She is co-PI on the Irish Citizen Assembly (2016-2018) and on the Academic Support Group for the Irish Constitutional Convention (2012-2014) and a founder member of We the Citizens (2011), Ireland’s first deliberative experiment. She is currently PI of a Marie Curie ETN JOLT on harnessing technology for journalism, PI of PROVENANCE a H2020 project tackling disinformation in the social sphere and PI of the Reuters Digital News Report (Ireland).

Jane is a Visiting Fellow at the Reuters Institute, Oxford University, communication chair of COST ISI308 examining populist political communication and is on the Standing Committee of the ECPR standing group on Democratic Innovations and a member of the Social Sciences Committee of the RIA.

The Irish Citizens’ Assembly project

Citizens Assembly

This website brings together in one site the Irish experience of using citizens’ assemblies to facilitate widespread constitutional and political reform.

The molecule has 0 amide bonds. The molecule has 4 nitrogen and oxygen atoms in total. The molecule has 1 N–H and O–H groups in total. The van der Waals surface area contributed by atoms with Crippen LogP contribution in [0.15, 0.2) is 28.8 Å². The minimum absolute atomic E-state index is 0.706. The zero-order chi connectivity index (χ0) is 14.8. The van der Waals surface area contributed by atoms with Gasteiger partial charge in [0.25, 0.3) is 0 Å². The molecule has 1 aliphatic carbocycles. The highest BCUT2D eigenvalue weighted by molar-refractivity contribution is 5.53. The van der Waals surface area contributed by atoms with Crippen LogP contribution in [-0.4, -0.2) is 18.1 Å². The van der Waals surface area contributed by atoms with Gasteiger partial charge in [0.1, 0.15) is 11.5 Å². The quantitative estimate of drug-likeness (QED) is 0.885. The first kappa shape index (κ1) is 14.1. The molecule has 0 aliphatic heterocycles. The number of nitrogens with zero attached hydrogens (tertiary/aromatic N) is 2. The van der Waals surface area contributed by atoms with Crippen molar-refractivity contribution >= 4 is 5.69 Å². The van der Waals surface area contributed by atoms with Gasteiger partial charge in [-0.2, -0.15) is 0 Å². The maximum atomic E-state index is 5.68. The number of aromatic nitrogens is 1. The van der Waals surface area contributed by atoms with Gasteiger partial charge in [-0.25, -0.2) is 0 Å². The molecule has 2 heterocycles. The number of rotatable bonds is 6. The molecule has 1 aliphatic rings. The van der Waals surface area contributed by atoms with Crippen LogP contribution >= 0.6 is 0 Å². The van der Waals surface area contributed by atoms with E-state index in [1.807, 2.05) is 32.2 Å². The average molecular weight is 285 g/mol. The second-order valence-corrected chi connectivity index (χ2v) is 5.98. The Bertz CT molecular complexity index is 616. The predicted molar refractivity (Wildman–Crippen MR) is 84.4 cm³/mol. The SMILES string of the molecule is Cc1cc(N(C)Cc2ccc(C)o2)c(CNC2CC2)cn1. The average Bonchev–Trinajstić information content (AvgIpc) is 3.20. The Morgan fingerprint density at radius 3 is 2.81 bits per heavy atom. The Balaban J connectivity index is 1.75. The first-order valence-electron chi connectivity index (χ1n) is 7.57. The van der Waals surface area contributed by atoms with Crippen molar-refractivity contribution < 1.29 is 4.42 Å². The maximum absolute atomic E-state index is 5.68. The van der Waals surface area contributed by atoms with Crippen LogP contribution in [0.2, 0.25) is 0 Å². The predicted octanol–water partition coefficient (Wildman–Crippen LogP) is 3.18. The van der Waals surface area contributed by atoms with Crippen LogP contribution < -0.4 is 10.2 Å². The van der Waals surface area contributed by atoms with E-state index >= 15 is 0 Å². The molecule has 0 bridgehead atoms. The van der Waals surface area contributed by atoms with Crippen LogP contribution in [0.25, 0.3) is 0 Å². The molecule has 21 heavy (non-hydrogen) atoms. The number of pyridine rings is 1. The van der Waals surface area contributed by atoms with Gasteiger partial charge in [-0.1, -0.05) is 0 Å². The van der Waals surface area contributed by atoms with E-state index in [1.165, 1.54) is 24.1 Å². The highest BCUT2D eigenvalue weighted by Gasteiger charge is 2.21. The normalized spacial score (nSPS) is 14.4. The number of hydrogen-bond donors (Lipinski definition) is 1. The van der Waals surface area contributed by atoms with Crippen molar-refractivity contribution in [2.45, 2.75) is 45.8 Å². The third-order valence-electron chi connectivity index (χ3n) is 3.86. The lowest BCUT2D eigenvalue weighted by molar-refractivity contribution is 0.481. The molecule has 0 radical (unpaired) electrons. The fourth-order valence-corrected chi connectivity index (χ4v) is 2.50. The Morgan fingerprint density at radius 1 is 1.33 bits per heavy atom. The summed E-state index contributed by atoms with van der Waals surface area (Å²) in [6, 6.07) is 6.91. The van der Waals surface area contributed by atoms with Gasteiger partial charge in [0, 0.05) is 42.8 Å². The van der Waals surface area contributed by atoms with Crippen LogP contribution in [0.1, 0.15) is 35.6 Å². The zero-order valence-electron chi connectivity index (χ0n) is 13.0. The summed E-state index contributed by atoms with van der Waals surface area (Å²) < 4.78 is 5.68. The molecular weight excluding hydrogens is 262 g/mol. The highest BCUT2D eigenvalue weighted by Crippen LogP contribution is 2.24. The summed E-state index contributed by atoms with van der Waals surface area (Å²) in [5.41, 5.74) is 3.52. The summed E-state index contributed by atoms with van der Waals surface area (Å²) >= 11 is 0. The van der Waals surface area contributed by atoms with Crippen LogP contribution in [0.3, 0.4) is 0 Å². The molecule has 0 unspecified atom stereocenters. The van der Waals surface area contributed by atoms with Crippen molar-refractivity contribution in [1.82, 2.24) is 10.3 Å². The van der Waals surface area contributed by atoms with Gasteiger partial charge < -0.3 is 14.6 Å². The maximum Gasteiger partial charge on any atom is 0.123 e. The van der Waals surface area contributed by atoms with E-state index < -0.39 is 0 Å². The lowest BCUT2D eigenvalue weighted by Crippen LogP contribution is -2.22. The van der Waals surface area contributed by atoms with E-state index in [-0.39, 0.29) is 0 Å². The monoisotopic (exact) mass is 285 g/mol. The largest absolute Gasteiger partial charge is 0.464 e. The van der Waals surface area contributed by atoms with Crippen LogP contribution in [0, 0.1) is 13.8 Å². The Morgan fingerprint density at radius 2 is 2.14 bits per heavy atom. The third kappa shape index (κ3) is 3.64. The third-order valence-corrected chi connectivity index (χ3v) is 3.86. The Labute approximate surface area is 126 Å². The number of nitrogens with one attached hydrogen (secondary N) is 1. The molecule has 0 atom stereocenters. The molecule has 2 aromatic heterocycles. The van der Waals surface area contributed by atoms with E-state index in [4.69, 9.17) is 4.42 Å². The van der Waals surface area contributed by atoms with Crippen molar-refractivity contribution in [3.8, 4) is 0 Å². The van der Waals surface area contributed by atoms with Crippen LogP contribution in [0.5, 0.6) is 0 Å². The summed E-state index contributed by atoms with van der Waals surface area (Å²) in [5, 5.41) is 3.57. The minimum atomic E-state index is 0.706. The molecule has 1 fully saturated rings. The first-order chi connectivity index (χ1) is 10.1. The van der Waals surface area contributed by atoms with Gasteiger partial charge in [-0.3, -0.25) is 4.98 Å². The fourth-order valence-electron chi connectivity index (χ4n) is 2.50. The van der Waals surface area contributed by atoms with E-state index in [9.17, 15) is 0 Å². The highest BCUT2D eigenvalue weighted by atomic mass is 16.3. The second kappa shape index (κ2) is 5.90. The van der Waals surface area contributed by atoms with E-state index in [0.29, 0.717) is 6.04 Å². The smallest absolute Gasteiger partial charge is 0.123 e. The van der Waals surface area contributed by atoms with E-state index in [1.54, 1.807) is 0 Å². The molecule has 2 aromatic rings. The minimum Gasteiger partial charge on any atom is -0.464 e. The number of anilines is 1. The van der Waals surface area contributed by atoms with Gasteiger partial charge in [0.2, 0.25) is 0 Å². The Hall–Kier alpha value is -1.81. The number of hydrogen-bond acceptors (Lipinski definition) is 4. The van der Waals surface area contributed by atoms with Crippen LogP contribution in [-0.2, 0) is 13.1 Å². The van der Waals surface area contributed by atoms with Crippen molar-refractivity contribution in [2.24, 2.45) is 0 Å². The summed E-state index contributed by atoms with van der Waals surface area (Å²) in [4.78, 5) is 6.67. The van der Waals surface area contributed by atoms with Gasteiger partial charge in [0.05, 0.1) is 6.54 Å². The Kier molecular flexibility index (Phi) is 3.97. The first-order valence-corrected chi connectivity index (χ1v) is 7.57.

The genesis of this project was Ireland’s 2008/2009 financial and economic meltdown and the resulting anger over failings in our political system. We led a group of political scientists who proposed that citizens should be brought into the heart of debates over constitutional and political reforms to improve how our representative system of democracy operates. Our modus operandi was to seek to persuade the newly elected government in 2011 to establish a citizens’ forum – a “deliberative mini-public”. With generous funding from Atlantic Philanthropies we established We The Citizens, whose year-long activity of work culminated in Ireland’s first national citizens’ assembly in June 2011. That demonstrated, contrary to many political expectations, that Irish citizens could be trusted to make nuanced decisions and to weigh evidence. We presented the final report and underlying data analysis to government, which some months later established the Irish Constitutional Convention (2012-14). We were appointed to head the “academic and legal group”, with key responsibility to ensure that the Convention followed deliberative practice. This led to a referendum on marriage equality with Ireland becoming the first country to endorse such a move by popular vote. The success of the Constitutional Convention resulted in a decision to establish the Irish Citizens’ Assembly (2016-18) and we were appointed as the “research leaders” of that initiative. A number of important policy outcomes as well as constitutional changes have resulted and there are signs that more deliberative mini-publics will be established in the future, suggesting that the method is becoming embedded in the political system.  The Irish successes have also attracted considerable international interest.